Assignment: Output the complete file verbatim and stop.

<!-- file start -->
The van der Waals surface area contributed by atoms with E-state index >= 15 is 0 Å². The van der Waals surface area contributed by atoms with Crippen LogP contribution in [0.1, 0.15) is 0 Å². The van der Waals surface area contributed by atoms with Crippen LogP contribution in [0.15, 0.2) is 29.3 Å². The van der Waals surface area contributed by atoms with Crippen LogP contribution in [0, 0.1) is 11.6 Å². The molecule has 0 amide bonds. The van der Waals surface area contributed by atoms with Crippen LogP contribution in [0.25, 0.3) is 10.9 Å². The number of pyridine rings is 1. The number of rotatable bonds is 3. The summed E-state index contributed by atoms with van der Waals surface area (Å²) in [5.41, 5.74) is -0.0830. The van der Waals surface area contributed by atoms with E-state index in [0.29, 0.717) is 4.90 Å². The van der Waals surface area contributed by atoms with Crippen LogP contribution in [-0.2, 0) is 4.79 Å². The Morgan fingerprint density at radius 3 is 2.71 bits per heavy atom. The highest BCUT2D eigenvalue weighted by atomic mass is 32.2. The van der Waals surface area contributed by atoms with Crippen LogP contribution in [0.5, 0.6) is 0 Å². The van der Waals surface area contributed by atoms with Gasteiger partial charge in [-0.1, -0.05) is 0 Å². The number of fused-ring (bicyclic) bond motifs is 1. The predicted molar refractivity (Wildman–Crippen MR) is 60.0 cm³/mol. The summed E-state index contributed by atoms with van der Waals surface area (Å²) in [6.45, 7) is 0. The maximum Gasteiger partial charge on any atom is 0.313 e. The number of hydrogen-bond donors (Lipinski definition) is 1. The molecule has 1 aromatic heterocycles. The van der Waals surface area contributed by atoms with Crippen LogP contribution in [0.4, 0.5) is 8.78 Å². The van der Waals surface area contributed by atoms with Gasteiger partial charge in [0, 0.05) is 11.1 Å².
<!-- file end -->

The van der Waals surface area contributed by atoms with E-state index >= 15 is 0 Å². The van der Waals surface area contributed by atoms with Crippen LogP contribution in [0.1, 0.15) is 0 Å². The van der Waals surface area contributed by atoms with Crippen LogP contribution in [0.15, 0.2) is 29.3 Å². The van der Waals surface area contributed by atoms with Crippen LogP contribution in [0, 0.1) is 11.6 Å². The molecule has 0 amide bonds. The van der Waals surface area contributed by atoms with Crippen LogP contribution in [0.25, 0.3) is 10.9 Å². The number of pyridine rings is 1. The number of rotatable bonds is 3. The summed E-state index contributed by atoms with van der Waals surface area (Å²) in [5.41, 5.74) is -0.0830. The van der Waals surface area contributed by atoms with E-state index in [0.29, 0.717) is 4.90 Å². The van der Waals surface area contributed by atoms with Crippen LogP contribution in [-0.2, 0) is 4.79 Å². The Morgan fingerprint density at radius 3 is 2.71 bits per heavy atom. The highest BCUT2D eigenvalue weighted by atomic mass is 32.2. The van der Waals surface area contributed by atoms with Crippen LogP contribution in [0.5, 0.6) is 0 Å². The van der Waals surface area contributed by atoms with Gasteiger partial charge in [-0.1, -0.05) is 0 Å². The number of fused-ring (bicyclic) bond motifs is 1. The predicted molar refractivity (Wildman–Crippen MR) is 60.0 cm³/mol. The summed E-state index contributed by atoms with van der Waals surface area (Å²) in [6.45, 7) is 0. The maximum Gasteiger partial charge on any atom is 0.313 e. The number of hydrogen-bond donors (Lipinski definition) is 1. The molecule has 1 aromatic heterocycles. The van der Waals surface area contributed by atoms with Crippen LogP contribution in [0.4, 0.5) is 8.78 Å². The van der Waals surface area contributed by atoms with Gasteiger partial charge in [0, 0.05) is 11.1 Å².